You must still go through the proper channels and file your non-paying bidder notice with eBay. After you file your notice, you can then send a Second Chance Offer to any under-bidder no more than 60 days after the end of the auction. Your final value fee is based on the price you receive when the offer is accepted.
In the Second Chance Offer scenario, the seller can leave two feedbacks: One for the winner (non-paying bidder) and one for the person who bought the item through the Second Chance Offer transaction. The bidder to whom you proffer your Second Chance Offer is covered by the eBay fraud protection programme.
The Second Chance Offer feature does not apply to Dutch auctions.

Listing Violations

eBay.co.uk does not sell merchandise – it is merely a venue that provides the location where others can put on a giant, e-commerce party (in other words, sell stuff). To provide a safe and profitable venue for its sellers, eBay must govern auctions that take place on its site. eBay makes the rules; we follow the rules. If we don’t agree to follow eBay’s rules, a safe and trusted eBay community can’t exist.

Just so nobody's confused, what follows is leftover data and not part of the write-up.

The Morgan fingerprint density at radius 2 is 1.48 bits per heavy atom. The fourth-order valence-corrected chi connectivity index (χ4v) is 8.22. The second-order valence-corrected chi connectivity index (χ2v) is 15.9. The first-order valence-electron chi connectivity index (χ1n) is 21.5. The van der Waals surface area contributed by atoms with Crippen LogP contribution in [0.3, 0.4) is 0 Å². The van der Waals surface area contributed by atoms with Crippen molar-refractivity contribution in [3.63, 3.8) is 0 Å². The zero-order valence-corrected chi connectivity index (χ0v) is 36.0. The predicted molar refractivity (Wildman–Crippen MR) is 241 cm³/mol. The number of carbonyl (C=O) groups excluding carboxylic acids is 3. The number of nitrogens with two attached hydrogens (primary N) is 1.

Listing policies

eBay has some hard-and-fast rules about listing your items. You must list your item in the appropriate category (that makes sense), and we highlight here a few other rules that you should keep in mind when listing. What we discuss in this section isn’t a definitive list of eBay listing policies and rules. Take time to familiarise yourself with the User Agreement (which details all eBay policies and rules) at the following:
We recommend regularly checking the eBay User Agreement for any policy changes.

Choice auctions